The holocaust was still such a recent memory for the world, no less than 20 years at that point in time. For a lot of people it hit home, harder than they could’ve imagined. Writer, Abby Mann, and director, Stanley Kramer, tell a recent part of world history that I’m sure many would want to forget. The Nuremberg trials in which four Nazi judges are tried by American courts for the war crime committed.

Variety wrote of the film: “With the most painful pages of modern history as its bitter basis, Abby Mann’s intelligent, thought-provoking screenplay is a grim reminder of man’s responsibility to denounce grave evils of which he is aware.” “

Judgment at Nuremberg” was a harrowing tale of human rights and the kind of evil humanity is capable of that still needs to be a reminder for people today as genocide is sadly a part of human history and has never gone away, it still continues in countries like Myanmar, Sudan, Syria, Iraq, and the Central African Republic.


4. Carnival of Souls (1962)

carnival of souls

“Carnival of Souls” was a unique break away from the traditions of horror. In this film we don’t have a killer who murders people in the shower, or anything that’s “evil” in the usual way. But what it does do is it just presents a story and setting of grief and how nothing is quite right in the aftermath of it.

We follow a young woman named Mary as she’s the only survivor of a car wreck. The circumstances of her survival are bizarre but she’s alive nevertheless. She moves to Utah where upon living there she is drawn to a mysterious abandoned carnival. Why she’s attracted to it, what it encompasses, what are these apparitions she sees? Much of it is left to ambiguity, leaving us with only the empty voids to fill in. What can be gathered is something about her mental state as well as the surroundings she’s in.

The Saltair Pavilion in Salt Lake City where this was filmed has a unique blend of Eastern Orthodox Church and Arabian Palace designs, evoking an all-encompassing sense of folklore into this darkly ghoulish story.

Films like “Carnival of Souls” weren’t very commonplace in its time, at least not in the norms of American horror filmmaking. This is the kind of artistic horror that would become more prominent in later decades but was given to us in independent glory in 1962.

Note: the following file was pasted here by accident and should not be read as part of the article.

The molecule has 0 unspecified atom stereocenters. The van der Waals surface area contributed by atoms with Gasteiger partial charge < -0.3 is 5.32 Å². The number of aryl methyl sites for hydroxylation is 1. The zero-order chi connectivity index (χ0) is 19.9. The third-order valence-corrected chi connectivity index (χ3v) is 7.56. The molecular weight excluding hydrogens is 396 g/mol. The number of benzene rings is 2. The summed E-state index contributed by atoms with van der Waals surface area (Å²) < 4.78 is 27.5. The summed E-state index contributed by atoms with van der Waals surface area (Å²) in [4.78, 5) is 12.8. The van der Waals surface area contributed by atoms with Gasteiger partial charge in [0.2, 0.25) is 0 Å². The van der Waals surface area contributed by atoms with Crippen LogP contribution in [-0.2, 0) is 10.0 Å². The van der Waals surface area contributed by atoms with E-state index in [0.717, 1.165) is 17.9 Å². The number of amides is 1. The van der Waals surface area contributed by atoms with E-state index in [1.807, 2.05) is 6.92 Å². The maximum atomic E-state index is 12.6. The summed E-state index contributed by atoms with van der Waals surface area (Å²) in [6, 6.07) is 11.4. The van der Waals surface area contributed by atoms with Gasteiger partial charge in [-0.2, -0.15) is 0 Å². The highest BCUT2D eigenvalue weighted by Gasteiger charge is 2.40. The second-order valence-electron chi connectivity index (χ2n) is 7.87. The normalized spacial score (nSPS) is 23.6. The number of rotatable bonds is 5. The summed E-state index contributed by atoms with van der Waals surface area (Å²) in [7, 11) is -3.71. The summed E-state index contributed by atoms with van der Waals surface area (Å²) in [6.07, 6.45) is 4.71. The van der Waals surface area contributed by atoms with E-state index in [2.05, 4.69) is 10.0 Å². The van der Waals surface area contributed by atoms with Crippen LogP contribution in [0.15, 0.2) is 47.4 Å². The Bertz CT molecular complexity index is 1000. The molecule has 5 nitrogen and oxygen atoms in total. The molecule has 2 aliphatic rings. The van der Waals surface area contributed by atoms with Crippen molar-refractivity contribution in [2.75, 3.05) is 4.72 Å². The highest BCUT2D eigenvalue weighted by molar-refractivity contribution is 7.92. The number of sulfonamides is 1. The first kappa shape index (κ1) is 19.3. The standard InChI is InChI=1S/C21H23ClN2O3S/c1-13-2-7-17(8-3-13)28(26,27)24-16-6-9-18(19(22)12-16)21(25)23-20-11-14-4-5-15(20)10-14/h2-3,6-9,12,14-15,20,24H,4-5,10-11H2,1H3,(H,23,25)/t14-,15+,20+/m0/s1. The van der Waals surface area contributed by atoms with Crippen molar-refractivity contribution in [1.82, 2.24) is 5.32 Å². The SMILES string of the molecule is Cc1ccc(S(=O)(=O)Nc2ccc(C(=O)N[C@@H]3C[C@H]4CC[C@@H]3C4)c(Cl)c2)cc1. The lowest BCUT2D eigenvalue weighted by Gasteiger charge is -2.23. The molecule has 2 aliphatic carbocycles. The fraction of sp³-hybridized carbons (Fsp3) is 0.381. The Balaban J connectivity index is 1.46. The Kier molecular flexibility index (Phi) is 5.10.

5. All the President’s Men (1976)


It may be impossible to look back on the events of Watergate and not think about current events going on in the political world. In this current age of media coverage and tribalism we’ve entered into an age of delegitimizing the media, or in other words “fake news”. We’re used to viewing journalism and investigation as biased, untruthful bloodsuckers but the truth we need to remember is that news in itself is made for the purpose of revealing truths and bringing about justice.

In “All the President’s Men” we follow the investigative journalism of Bob Woodward (Robert Redford) and Carl Bernstein (Dustin Hoffman) as they examine the details of the Watergate Scandal in which men connected to, then President, Richard Nixon’s administration broke into the Democratic National Committee Headquarters at the Watergate Plaza.

This is a film entirely focused on the details, not a narrative. There were thousands of pieces of evidence in the build up to the sandal and in the aftermath of it that are examined. Personal lives are left aside in favor of digging into the details of, arguably, the biggest scandal in the history of U.S. politics. This is possibly the greatest depiction of journalism we’ll probably ever get on film and serves as a reminder to the power journalism has, both at the time and still for today.